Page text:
Wednesday, May 29, 2013

Childhood and Exploring Nature

When I reread the Green Knowe books, what struck me most about them was how much time the children in the books - Tolly, Ping, Ida, Oskar, Susan,and Jacob spent exploring the outdoors. Tolly climbs the beech tree to pretend that he is a sailor boy on the mast of a ship:

He spends hours searching through shrubbery to find a lost tunnel, feeds birds, rescues carp, trims the chess men and pets the green deer:

In Treasure of Green Knowe, Tolly overlaps with Jacob and Susan, two eighteen-century children who also spend their days exploring the garden and the river.

Ping learns not only the secrets of the bamboo grove in the garden in A Stranger at Green Knowe, but also of the islands surrounding the house. In The River at Green Knowe, Ping, Ida, and Oskar spend their time exploring the River Ouse on a canoe. They wake up before dawn so that they can explore before the river is taken over by tourists, and map the islands surrounding the house. Much of their time is spent observing birds such as swans and owls, the terrain of the different islands, and the people who adapted their lives to live on them. In one episode, the three children take the canoe out after a storm and are rescued by River Patrol. Ida's aunt, when told that she will be presented with a bill for the rescue, comments only that it will be cheaper than three funerals. The writing in River is particuarly evocative since the children are not used to going outside at night, and are therefore sensitive to their physical environment.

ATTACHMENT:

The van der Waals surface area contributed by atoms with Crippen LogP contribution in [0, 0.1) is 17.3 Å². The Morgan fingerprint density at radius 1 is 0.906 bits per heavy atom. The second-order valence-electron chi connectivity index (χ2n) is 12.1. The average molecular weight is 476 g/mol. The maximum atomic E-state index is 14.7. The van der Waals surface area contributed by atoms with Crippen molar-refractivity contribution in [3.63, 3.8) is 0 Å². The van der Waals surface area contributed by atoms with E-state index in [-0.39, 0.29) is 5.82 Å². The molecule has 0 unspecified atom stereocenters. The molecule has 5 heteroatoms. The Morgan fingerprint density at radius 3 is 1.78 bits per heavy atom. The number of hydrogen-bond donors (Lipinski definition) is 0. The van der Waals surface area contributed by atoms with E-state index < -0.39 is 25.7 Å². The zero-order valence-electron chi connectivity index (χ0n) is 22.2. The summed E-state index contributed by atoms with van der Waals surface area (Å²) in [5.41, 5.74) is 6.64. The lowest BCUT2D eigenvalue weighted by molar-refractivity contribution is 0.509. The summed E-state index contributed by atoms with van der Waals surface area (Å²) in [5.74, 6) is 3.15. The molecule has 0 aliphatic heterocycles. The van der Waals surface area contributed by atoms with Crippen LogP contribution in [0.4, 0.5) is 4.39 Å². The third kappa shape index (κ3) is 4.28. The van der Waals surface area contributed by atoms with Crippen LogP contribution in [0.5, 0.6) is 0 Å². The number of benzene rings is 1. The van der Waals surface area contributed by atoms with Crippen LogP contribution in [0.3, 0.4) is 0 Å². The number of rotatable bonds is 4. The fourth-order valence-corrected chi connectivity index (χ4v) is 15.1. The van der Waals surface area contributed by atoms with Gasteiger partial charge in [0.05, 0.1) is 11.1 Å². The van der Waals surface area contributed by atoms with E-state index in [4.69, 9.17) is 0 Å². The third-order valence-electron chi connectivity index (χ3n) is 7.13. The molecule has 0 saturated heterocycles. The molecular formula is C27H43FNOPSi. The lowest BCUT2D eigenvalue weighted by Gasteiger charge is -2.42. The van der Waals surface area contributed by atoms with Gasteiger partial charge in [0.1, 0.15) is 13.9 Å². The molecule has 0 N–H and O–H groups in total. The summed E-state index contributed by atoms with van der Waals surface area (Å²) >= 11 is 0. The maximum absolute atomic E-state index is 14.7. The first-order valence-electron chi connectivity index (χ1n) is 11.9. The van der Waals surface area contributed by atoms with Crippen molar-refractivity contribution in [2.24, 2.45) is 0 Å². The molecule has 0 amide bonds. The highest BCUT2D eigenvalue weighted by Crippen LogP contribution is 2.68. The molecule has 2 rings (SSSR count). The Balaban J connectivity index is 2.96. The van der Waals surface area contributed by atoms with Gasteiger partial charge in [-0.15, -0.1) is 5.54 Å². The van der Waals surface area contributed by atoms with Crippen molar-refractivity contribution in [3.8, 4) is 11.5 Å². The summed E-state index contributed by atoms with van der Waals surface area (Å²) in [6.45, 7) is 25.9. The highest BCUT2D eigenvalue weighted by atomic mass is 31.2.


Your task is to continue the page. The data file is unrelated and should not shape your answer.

The children themselves feel a sense of welcome and protection from the house. They know that they can go out and explore the unknown world around them, but always have the safety of the house at the end of the day. Tolly plays that the house is Noah's Ark in Children of Green Knowe, safe in the midst of the flood waters of the Ouse, which have caused the moat to overflow and turn the house into an island.

This freedom to explore is not something readily available to a twenty-first century child. Most parks are sanitized, with little shrubbery and playground equipment designed to produce the least physical damage. Children are rarely let out alone and unsupervised to play, even in yards; no child would be allowed to play alone for hours in the ramble at Central Park or the ravine at Prospect Park. While adults kayak on the Hudson, three children would not be allowed to do so without adult supervision; they would need an adult present even on the Staten Island ferry. While children in less urban areas might have some more freedom, they will still have little unstructured free time outside of school and extracurricular activities to just explore.

No comments: